- Food Tours
- Culinary walks
- Our Story
Mexico City’s size can be daunting, but it also happens to be one of its charms. Rather than a simply endless sprawl, the city is actually made up of what feels like many smaller cities and villages joined together to create an incredibly diverse metropolis – traveling through CDMX can be like taking a journey through Mexico itself. How, then, to put all that size and diversity into one box? The answer is simple: fill it with products from the people who are part of our Mexico City tours and trips and whose work tells the story of their hometown’s many layers.
To get your day started off right, we visited our friend Erick Rodríguez from Cafecito Pa’l Alma in the center of Mexico City for a bag of flavorful coffee beans that come from small high-altitude farms in the state of Nayarit. Erick is best known for bottling unusual small-batch mezcals (unfortunately, customs regulations keep us from shipping those to you!), but lately he has also been turning his attention to coffee. In Milpa Alta, a village-like area on the southern edge of Mexico City famed for its mole, we stopped by the family-run Moles México for a pack of their namesake product. Made with more than a dozen ingredients, including different chiles, almond and dried fruits, this Almendrado mole is one of our favorites. Through Moles México’s Mayra Pérez we were able to also procure two more artisanal items deeply connected to Milpa Alta’s agricultural production: a package of alegrías, a kind of pre-Hispanic energy bar made out of the ancient super grain amaranth mixed with pumpkin seeds, raisins and nuts, as well as a bag of colorful heirloom beans that are rarely seen outside of area markets. Heading over to the other end of town, near the site of the 2000-year-old Teotihuacan pyramids, we popped into the store of the family-run Chocolatería Macondo to pick up some of their stellar handiwork: a cacao-rich bar for baking or nibbling on and a package of powdered chocolate to make hot or cold drinks. Heading back to the bustling Centro Histórico, we looked up Doña Helvia, owner of two beloved local Oaxacan markets/restaurants, to get a jar of Sal de Gusano, a salt and chili blend (with a dash of dried maguey worm powder) traditionally sprinkled on top of orange and carrot slices that accompany shots of mezcal, that came to the Doña’s shop straight from a producer in Oaxaca.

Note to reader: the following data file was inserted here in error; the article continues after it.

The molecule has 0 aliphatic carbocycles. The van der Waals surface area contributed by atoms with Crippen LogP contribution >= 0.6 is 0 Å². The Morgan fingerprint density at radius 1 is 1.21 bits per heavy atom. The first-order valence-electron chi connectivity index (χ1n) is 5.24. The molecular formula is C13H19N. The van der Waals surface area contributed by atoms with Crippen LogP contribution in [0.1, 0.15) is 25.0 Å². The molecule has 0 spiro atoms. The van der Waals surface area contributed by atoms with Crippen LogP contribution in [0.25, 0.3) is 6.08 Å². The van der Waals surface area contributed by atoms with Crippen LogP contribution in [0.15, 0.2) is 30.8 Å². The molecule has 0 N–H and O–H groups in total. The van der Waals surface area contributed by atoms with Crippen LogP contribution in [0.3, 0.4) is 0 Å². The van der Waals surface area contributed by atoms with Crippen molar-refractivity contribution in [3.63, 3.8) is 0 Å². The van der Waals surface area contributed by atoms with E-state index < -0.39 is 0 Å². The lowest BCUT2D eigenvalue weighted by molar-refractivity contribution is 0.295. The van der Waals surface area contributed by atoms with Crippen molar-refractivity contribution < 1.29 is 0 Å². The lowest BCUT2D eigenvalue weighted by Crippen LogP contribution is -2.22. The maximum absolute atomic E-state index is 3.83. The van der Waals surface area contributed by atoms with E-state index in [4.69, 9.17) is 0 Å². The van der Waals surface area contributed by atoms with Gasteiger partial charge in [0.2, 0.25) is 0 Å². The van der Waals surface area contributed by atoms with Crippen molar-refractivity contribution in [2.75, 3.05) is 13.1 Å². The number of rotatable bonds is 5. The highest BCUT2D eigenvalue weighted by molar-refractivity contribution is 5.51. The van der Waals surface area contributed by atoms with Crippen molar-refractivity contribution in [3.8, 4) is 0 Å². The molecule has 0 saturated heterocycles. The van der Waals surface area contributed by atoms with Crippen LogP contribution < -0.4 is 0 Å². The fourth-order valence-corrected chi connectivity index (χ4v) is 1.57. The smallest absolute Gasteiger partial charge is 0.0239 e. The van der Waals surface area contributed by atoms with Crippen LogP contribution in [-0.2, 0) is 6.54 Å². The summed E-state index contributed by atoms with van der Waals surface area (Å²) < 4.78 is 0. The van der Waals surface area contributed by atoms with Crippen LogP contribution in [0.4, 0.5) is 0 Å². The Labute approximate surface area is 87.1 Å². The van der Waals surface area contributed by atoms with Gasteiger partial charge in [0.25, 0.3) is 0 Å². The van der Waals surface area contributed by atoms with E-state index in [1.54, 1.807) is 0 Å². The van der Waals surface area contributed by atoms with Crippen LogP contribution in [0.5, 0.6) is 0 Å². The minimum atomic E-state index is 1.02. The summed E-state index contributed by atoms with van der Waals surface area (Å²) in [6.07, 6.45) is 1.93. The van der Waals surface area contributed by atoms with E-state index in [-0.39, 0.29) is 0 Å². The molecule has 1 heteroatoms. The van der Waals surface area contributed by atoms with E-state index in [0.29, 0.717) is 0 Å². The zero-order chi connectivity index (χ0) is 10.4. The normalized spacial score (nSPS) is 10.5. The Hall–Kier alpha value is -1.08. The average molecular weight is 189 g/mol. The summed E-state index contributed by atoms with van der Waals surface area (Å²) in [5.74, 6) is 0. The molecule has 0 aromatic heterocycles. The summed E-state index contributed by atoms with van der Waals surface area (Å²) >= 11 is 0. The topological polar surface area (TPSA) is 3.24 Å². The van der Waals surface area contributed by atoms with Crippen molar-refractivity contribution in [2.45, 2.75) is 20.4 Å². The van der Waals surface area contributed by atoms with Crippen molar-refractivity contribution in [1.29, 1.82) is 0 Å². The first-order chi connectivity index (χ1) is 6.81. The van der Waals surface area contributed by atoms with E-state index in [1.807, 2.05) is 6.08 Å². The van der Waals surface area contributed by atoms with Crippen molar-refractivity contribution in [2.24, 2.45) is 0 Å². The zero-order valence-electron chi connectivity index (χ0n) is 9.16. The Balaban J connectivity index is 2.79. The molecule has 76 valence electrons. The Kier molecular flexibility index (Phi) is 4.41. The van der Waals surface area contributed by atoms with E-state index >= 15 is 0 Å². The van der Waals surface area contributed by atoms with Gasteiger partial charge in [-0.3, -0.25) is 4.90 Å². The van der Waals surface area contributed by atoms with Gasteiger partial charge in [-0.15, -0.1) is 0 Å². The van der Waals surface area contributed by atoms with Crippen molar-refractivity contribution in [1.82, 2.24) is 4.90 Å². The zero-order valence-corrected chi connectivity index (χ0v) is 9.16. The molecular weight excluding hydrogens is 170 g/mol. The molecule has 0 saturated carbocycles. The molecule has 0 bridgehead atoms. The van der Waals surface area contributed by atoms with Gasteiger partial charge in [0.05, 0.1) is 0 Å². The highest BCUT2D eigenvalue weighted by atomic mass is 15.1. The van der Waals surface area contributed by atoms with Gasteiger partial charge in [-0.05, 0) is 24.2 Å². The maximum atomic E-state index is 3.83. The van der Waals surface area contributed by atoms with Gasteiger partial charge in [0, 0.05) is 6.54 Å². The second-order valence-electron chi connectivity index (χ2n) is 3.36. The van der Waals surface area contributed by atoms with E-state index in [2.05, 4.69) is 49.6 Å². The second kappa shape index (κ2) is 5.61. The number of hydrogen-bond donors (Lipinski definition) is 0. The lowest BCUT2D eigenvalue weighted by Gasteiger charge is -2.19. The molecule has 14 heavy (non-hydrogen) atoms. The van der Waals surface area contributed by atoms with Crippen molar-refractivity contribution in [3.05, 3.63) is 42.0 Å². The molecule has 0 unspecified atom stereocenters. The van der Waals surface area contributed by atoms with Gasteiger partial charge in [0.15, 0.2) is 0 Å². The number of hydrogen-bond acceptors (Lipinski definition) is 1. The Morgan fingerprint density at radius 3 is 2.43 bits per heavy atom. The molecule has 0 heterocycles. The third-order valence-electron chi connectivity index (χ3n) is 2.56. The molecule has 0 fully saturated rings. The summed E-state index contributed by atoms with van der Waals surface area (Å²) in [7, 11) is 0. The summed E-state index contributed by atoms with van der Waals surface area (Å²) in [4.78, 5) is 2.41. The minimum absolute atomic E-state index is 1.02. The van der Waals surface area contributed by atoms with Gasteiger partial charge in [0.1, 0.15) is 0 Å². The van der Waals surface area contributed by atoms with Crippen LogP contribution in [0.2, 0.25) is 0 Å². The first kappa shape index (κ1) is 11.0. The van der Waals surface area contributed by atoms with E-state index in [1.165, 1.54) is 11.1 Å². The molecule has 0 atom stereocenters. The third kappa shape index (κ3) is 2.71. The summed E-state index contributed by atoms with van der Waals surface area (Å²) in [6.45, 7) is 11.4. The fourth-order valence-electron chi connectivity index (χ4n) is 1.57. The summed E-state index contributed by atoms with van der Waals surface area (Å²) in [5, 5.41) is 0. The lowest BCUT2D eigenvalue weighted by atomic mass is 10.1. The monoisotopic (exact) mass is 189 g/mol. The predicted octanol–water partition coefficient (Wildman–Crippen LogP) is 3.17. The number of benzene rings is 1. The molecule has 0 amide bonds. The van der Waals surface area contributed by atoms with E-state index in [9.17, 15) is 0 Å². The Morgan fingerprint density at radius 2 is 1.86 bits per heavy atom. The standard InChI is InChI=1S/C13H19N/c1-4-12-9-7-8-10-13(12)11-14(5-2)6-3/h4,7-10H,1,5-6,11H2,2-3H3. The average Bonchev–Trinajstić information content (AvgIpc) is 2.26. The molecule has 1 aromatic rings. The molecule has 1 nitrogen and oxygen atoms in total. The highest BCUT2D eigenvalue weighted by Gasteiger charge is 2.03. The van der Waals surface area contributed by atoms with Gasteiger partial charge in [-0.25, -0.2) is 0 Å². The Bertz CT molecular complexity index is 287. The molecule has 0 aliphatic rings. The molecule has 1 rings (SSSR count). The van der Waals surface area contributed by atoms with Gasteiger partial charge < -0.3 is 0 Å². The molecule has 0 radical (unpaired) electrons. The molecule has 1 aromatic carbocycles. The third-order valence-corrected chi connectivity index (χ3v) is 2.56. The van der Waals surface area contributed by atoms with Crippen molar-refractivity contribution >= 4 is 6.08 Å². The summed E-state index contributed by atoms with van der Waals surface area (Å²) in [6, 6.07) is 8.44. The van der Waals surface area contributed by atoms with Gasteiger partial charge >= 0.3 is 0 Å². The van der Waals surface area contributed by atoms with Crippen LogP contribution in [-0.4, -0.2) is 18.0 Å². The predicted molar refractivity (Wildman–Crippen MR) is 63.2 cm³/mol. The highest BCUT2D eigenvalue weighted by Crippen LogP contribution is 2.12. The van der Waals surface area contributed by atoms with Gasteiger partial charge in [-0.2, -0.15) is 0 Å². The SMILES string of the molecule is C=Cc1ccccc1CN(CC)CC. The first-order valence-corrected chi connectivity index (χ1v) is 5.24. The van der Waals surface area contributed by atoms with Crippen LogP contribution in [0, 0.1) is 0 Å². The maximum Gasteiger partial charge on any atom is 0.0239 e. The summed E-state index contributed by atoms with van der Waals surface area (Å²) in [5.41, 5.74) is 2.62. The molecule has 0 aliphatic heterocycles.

So that your at-home Mexico City experience can last a bit longer, we also gathered two non-perishable items for the box. The first is a handmade Lucha Libre mask, just like the outrageous ones worn by Mexico City’s professional wrestlers, that comes from a favorite vendor in the Artesanías de la Ciudadela crafts market. The second is an old-school Mexico City reusable shopping bag, the kind used by market-goers across the city. Made of mesh fabric that allows the fruits and vegetables to breathe, and imprinted with colorful Mexican lottery images, the bag is certain to bring a touch of Mexico City to your local supermarket.